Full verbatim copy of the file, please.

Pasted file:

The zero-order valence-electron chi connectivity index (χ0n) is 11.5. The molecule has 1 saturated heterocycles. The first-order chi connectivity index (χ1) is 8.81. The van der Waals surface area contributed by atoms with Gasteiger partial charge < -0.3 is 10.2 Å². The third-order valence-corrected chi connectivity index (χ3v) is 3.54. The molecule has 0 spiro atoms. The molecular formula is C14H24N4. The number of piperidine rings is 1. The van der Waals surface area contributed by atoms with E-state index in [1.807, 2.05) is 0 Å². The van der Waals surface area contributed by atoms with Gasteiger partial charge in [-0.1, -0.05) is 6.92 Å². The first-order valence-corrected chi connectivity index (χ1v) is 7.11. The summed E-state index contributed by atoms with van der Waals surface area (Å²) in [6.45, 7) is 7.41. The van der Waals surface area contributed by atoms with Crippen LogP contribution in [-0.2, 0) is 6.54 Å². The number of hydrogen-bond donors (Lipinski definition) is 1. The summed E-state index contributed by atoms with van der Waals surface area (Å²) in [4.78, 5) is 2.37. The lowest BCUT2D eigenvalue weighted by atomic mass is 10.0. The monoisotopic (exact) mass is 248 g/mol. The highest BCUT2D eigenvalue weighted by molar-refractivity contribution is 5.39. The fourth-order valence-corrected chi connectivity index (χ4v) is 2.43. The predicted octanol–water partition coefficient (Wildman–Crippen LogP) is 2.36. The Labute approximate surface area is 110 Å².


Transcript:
The zero-order valence-electron chi connectivity index (χ0n) is 11.5. The molecule has 1 saturated heterocycles. The first-order chi connectivity index (χ1) is 8.81. The van der Waals surface area contributed by atoms with Gasteiger partial charge < -0.3 is 10.2 Å². The third-order valence-corrected chi connectivity index (χ3v) is 3.54. The molecule has 0 spiro atoms. The molecular formula is C14H24N4. The number of piperidine rings is 1. The van der Waals surface area contributed by atoms with E-state index in [1.807, 2.05) is 0 Å². The van der Waals surface area contributed by atoms with Gasteiger partial charge in [-0.1, -0.05) is 6.92 Å². The first-order valence-corrected chi connectivity index (χ1v) is 7.11. The summed E-state index contributed by atoms with van der Waals surface area (Å²) in [6.45, 7) is 7.41. The van der Waals surface area contributed by atoms with Crippen LogP contribution in [-0.2, 0) is 6.54 Å². The number of hydrogen-bond donors (Lipinski definition) is 1. The summed E-state index contributed by atoms with van der Waals surface area (Å²) in [4.78, 5) is 2.37. The lowest BCUT2D eigenvalue weighted by atomic mass is 10.0. The monoisotopic (exact) mass is 248 g/mol. The highest BCUT2D eigenvalue weighted by molar-refractivity contribution is 5.39. The fourth-order valence-corrected chi connectivity index (χ4v) is 2.43. The predicted octanol–water partition coefficient (Wildman–Crippen LogP) is 2.36. The Labute approximate surface area is 110 Å².